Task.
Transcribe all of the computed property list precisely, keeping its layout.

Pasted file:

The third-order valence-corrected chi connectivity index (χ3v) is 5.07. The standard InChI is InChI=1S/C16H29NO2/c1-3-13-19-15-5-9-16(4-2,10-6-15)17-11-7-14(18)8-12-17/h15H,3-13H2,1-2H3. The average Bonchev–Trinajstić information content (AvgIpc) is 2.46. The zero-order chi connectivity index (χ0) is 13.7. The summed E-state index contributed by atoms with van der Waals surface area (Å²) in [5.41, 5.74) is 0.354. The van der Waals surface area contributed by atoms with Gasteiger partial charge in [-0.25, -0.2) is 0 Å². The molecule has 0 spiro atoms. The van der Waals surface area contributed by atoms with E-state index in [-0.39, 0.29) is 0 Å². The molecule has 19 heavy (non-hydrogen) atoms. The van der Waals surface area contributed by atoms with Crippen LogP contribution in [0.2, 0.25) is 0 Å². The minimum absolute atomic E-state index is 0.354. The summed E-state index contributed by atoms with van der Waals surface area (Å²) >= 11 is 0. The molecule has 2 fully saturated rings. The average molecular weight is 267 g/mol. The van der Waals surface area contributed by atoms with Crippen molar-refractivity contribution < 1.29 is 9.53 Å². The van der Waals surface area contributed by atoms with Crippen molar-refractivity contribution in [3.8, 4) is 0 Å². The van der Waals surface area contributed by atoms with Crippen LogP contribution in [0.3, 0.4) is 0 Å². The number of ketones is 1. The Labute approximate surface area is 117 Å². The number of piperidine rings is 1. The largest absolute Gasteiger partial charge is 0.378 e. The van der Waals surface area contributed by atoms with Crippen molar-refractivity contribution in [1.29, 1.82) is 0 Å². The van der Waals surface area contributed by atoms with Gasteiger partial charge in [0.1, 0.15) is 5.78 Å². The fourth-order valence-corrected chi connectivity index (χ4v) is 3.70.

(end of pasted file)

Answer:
The third-order valence-corrected chi connectivity index (χ3v) is 5.07. The standard InChI is InChI=1S/C16H29NO2/c1-3-13-19-15-5-9-16(4-2,10-6-15)17-11-7-14(18)8-12-17/h15H,3-13H2,1-2H3. The average Bonchev–Trinajstić information content (AvgIpc) is 2.46. The zero-order chi connectivity index (χ0) is 13.7. The summed E-state index contributed by atoms with van der Waals surface area (Å²) in [5.41, 5.74) is 0.354. The van der Waals surface area contributed by atoms with Gasteiger partial charge in [-0.25, -0.2) is 0 Å². The molecule has 0 spiro atoms. The van der Waals surface area contributed by atoms with E-state index in [-0.39, 0.29) is 0 Å². The molecule has 19 heavy (non-hydrogen) atoms. The van der Waals surface area contributed by atoms with Crippen LogP contribution in [0.2, 0.25) is 0 Å². The minimum absolute atomic E-state index is 0.354. The summed E-state index contributed by atoms with van der Waals surface area (Å²) >= 11 is 0. The molecule has 2 fully saturated rings. The average molecular weight is 267 g/mol. The van der Waals surface area contributed by atoms with Crippen molar-refractivity contribution < 1.29 is 9.53 Å². The van der Waals surface area contributed by atoms with Crippen molar-refractivity contribution in [3.8, 4) is 0 Å². The van der Waals surface area contributed by atoms with Crippen LogP contribution in [0.3, 0.4) is 0 Å². The number of ketones is 1. The Labute approximate surface area is 117 Å². The number of piperidine rings is 1. The largest absolute Gasteiger partial charge is 0.378 e. The van der Waals surface area contributed by atoms with Crippen molar-refractivity contribution in [1.29, 1.82) is 0 Å². The van der Waals surface area contributed by atoms with Gasteiger partial charge in [0.1, 0.15) is 5.78 Å². The fourth-order valence-corrected chi connectivity index (χ4v) is 3.70.